Democrats stand by their state health care reforms
Republican state Senators Kevin Kelly and Paul Formica recently levelled a bizarre charge against Democrats: that we're supposedly blocking health care reform in Connecticut. In this age of presidential lie counts and allegations of "fake news," it's a baseless allegation that cannot go unchallenged.
To begin with, Sens. Kelly and Formica ignore what Democrats accomplished this session on health care. With the support of President Biden and our Democratic congressional delegation, health insurance prices in Connecticut are coming down. Since May, the cost of individual health insurance on AccessHealthCT — the state's health insurance exchange — has dropped dramatically. That means lower premiums, co-pays and deductibles for everyone. And since we're currently in the midst of an open enrollment period, you should check out www.accesshealthct.com.
But we're not just relying on Washington for better health care coverage. This year, Connecticut's legislature voted, on a bipartisan basis, to create a revolutionary new "Covered Connecticut" program that will eliminate premiums and deductibles for people who make too much money to qualify for HUSKY (the state's Medicaid program) but who can't quite afford private insurance. That program will begin in just a few days.
We're also allowing kids to stay on their parents' dental and vision plans up until age 26 (it's a vital public policy change that 17 Republican legislators voted against, while every Democrat supported it).
We crunched the numbers and realized that we could save state residents a lot of money if we guarantee children under the age of nine health insurance, and guarantee every pregnant woman in Connecticut prenatal care (it's disturbing to realize that there are pregnant women in Connecticut who can't afford to see a doctor until the moment they walk into the delivery room!)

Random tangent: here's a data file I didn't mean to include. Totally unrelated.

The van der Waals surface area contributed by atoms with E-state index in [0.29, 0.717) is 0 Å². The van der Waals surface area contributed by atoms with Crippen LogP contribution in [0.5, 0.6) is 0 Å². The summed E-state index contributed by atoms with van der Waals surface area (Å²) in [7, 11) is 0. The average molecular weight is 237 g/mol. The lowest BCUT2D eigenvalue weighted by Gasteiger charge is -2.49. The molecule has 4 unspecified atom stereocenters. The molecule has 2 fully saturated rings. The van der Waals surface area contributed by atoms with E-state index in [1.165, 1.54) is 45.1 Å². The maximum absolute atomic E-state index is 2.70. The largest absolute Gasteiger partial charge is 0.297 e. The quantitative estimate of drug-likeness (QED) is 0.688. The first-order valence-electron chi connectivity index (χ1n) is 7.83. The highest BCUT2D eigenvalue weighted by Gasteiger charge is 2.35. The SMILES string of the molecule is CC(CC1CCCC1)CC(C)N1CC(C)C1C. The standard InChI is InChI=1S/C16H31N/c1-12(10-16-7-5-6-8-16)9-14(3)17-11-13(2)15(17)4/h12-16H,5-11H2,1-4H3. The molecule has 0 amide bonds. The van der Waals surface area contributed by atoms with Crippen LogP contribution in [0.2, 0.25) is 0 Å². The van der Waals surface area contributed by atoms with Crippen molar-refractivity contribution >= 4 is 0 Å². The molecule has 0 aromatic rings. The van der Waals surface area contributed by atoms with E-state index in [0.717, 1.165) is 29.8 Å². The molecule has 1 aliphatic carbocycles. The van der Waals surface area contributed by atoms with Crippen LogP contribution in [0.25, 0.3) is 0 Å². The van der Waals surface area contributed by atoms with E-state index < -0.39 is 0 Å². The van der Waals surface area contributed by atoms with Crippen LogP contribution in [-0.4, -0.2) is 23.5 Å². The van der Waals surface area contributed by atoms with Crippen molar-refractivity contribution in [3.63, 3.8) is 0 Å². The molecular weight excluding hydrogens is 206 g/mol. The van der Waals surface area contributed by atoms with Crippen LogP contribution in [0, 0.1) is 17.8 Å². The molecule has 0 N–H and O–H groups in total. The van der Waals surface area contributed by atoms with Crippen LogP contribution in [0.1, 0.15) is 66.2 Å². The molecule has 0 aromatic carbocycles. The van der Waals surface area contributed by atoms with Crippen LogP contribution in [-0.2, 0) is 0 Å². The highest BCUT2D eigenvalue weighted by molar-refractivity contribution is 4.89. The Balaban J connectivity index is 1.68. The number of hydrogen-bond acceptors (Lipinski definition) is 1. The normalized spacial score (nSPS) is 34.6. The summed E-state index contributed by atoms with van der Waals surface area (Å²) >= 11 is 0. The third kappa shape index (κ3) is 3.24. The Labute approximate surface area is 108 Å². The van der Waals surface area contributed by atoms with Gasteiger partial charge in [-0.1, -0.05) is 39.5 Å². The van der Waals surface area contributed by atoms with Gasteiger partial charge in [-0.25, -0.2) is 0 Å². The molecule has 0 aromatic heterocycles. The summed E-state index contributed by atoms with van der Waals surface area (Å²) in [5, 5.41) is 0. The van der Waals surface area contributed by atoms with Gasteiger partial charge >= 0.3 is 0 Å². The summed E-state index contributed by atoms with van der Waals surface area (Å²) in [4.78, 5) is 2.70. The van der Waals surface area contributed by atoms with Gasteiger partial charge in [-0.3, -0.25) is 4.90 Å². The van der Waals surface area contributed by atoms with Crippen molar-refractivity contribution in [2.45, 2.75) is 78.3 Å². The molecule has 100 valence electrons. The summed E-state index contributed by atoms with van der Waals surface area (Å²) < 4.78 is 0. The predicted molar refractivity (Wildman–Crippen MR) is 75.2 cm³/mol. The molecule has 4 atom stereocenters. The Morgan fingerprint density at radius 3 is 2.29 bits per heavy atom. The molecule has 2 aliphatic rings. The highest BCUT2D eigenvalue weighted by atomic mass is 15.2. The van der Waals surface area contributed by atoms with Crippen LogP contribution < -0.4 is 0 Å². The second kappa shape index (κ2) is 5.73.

Every year, local Connecticut hospitals pick up the tab for as much as $900 million for treating uninsured patients – costs that get passed along to all of us in the "uncompensated care" line of the state budget. Just one preventable pregnancy complication can cost Connecticut residents hundreds of thousands of dollars, which is why expanding coverage to these low-cost, low-risk groups made so much financial sense. And we did it.
Oddly, Sens. Kelly and Formica don't mention this bill. Perhaps that's because Sen. Formica and a few other Republicans joined Democrats in voting "yes" on the bill, while Sen. Kelly and most other Republicans voted "no."
Sens. Kelly and Formica also allege that Democrats are blocking a proposal to "benchmark" rising health care costs. They couldn't be more wrong. It was Governor Lamont who proposed benchmarking these costs in his first year in office, and we gave the state Office of Health Care Strategy the funding to do this in the last state budget — a budget which both Sens. Kelly and Formica voted against.
Sens. Kelly and Formica should also check their computer calendar invitations more often.
Just about every month for the past two years (even during the pandemic), the Office of Health Strategy has met with legislators of both parties to work on this benchmarking initiative. The most recent meeting was Thursday, June 24. While Republicans from the House of Representatives showed up, not a single Senate Republican appeared; they didn't even send a staffer. If you don't even bother to show up for meetings to discuss health care for Connecticut residents, why are you criticizing the people who do?
Finally, Sens. Kelly and Formica allege that Democrats are blocking something called "reinsurance." There, we plead guilty. But there's a reason for that. President Biden's American Recovery Act makes reinsurance obsolete, at least for the time being. While the cost of their Republican insurance scheme would be enormous — they propose spending as much as $90 million in taxpayer funds — that money would subsidize the federal government and private insurance companies, saving them money while actually raising premiums, co-pays and deductible costs for Connecticut residents. Why would we want to do that?
Connecticut has come a long way on health care since 2011, when the legislature voted to create the state Health Insurance Exchange in order to implement the Affordable Care Act — Obamacare — in Connecticut. (Sen. Kelly voted "no" on that bill.) The Democrats' commitment to expanding health care coverage and making it more affordable is one of the reasons why Connecticut has one of the lowest uninsured populations of any state in the country — just 5.9%, compared to the national average of 9.2%, according to the Kaiser Family Foundation.
So rest assured, Democrats will continue researching, proposing, debating and passing important health care legislation, no matter what our Republican detractors say.
State Sen. Matt Lesser (D-Middletown) is Senate chair of the insurance and real estate committee. State Sen. Cathy Osten (D-Sprague) is Senate chair of the appropriations committee.